In keeping with this object and others that will become apparent hereinafter, the present invention resides in the parenteral (preferably intravenous) administration of a benzodiazepine capable of inducing sedation and antegrade amnesia upon parenteral administration, such as diazepam, midazolam or lorazepam, with the concomitant parenteral administration of an opiate analgesic such as meperidine or fentanyl, followed by the administration of from about 1.0 to about 3.0 mg of a long-acting pure narcotic antagonist, preferably after the medical or surgical procedure requiring the anesthesia is performed. It has been found that the administration of the antagonist in the dosage range indicated following anesthesia acts to prevent the serious hypotensive episodes which have frequently occurred subsequent to such anesthesia.
The most commonly used opiate-benzodiazepine combinations for induction of anesthesia or conscious sedation are meperidine-diazepam or meperidine-midazolam. The usual dose range for meperidine-diazepam combinations is 25-75 mg/5-15 mg and for meperidine-midazolam combinations, 25-75 mg/2-8 mg, although the administration of even 140 or 150 mg of meperidine is not uncommon. Fentanyl is also administered in combination with benzodiazepines, as are morphine and sufentanil in some instances.
In accordance with the present invention, patients receiving intravenous opiate-benzodiazepine combinations prior to a surgical or exploratory procedure are subsequently administered from about 1.0 to about 3.0 mg of a long-acting pure narcotic antagonist, and preferably from about 1.5 to about 3.0 mg, during the time interval commencing immediately prior to the procedure and continuing until about 3-5 hours after administration of the opiate-benzodiazepine combination. The antagonist is administered parenterally either as a bolus injection for prophylactic purposes, or in 2 to 5 divided doses, with the first dose preferably given immediately after completion of the procedure and the succeeding doses as required until the patient's blood pressure returns to baseline values. The intravenous route of administration is usually most desirable.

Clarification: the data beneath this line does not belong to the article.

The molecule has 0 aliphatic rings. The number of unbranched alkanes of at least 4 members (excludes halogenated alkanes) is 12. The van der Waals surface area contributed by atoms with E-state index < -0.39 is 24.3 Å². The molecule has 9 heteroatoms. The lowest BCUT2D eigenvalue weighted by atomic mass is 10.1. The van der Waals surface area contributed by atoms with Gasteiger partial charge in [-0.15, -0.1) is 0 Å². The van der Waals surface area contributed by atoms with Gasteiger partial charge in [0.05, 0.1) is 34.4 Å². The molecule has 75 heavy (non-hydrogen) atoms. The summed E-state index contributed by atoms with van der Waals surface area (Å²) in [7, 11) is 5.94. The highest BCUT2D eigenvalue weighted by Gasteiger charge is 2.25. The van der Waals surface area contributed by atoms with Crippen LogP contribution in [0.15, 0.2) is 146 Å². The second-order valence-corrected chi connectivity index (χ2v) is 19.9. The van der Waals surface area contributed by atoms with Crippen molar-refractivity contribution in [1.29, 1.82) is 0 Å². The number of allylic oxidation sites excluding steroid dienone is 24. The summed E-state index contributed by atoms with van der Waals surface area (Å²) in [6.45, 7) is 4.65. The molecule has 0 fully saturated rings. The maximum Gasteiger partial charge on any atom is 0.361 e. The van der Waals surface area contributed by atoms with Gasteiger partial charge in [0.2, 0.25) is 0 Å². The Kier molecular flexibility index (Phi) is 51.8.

The benzodiazepines useful in the method of the present invention include any agents of that class which are capable of inducing basal sedation or general anesthesia upon parenteral administration and, subsequently, antegrade amnesia. The principal representatives of this class are diazepam, midazolam and lorazepam.
Preferred long-acting pure narcotic antagonists for use in the present invention include nalmefene (6-methylene-6-desoxy-N-cyclopropylmethyl-l4-hydroxydihydronormorphine) and naltrexone (N-cyclopropylmethyl-l4-hydroxydihydronormorphinone). However, the invention is not limited to the preferred antagonists, but comprehends any long-acting narcotic antagonists that have pure antagonist activity and are effective in alleviating or reversing the hypotensive effect of intravenous opiate-benzodiazepine combinations.